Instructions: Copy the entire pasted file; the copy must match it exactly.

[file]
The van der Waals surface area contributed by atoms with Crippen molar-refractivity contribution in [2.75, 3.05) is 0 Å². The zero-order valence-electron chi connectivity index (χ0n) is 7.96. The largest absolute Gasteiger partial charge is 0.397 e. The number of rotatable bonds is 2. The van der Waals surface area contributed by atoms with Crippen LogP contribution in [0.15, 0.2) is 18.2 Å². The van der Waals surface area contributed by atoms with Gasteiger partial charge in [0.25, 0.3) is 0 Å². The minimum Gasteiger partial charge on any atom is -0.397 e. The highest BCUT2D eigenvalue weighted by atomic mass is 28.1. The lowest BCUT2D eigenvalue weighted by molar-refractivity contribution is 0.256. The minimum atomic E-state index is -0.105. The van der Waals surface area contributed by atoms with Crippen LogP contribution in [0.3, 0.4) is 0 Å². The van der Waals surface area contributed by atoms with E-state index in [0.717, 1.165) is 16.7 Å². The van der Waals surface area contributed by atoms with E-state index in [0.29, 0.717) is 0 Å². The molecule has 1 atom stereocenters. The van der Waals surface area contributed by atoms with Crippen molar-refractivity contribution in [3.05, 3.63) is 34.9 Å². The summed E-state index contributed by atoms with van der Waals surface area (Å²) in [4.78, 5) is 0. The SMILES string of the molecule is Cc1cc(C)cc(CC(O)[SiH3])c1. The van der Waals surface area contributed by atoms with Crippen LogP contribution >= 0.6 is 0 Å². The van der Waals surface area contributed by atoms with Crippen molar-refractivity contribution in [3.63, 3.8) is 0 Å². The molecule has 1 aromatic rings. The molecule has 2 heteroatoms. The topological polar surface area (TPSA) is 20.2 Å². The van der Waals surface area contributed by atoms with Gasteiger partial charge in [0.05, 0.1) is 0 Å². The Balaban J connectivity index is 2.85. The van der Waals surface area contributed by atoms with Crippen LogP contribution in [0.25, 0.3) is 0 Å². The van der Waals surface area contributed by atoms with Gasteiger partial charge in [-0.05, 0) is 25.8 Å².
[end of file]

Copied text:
The van der Waals surface area contributed by atoms with Crippen molar-refractivity contribution in [2.75, 3.05) is 0 Å². The zero-order valence-electron chi connectivity index (χ0n) is 7.96. The largest absolute Gasteiger partial charge is 0.397 e. The number of rotatable bonds is 2. The van der Waals surface area contributed by atoms with Crippen LogP contribution in [0.15, 0.2) is 18.2 Å². The van der Waals surface area contributed by atoms with Gasteiger partial charge in [0.25, 0.3) is 0 Å². The minimum Gasteiger partial charge on any atom is -0.397 e. The highest BCUT2D eigenvalue weighted by atomic mass is 28.1. The lowest BCUT2D eigenvalue weighted by molar-refractivity contribution is 0.256. The minimum atomic E-state index is -0.105. The van der Waals surface area contributed by atoms with Crippen LogP contribution in [0.3, 0.4) is 0 Å². The van der Waals surface area contributed by atoms with E-state index in [0.717, 1.165) is 16.7 Å². The van der Waals surface area contributed by atoms with E-state index in [0.29, 0.717) is 0 Å². The molecule has 1 atom stereocenters. The van der Waals surface area contributed by atoms with Crippen molar-refractivity contribution in [3.05, 3.63) is 34.9 Å². The summed E-state index contributed by atoms with van der Waals surface area (Å²) in [4.78, 5) is 0. The SMILES string of the molecule is Cc1cc(C)cc(CC(O)[SiH3])c1. The van der Waals surface area contributed by atoms with Crippen LogP contribution >= 0.6 is 0 Å². The van der Waals surface area contributed by atoms with Crippen molar-refractivity contribution in [3.63, 3.8) is 0 Å². The molecule has 1 aromatic rings. The molecule has 2 heteroatoms. The topological polar surface area (TPSA) is 20.2 Å². The van der Waals surface area contributed by atoms with Gasteiger partial charge in [0.05, 0.1) is 0 Å². The Balaban J connectivity index is 2.85. The van der Waals surface area contributed by atoms with Crippen LogP contribution in [0.25, 0.3) is 0 Å². The van der Waals surface area contributed by atoms with Gasteiger partial charge in [-0.05, 0) is 25.8 Å².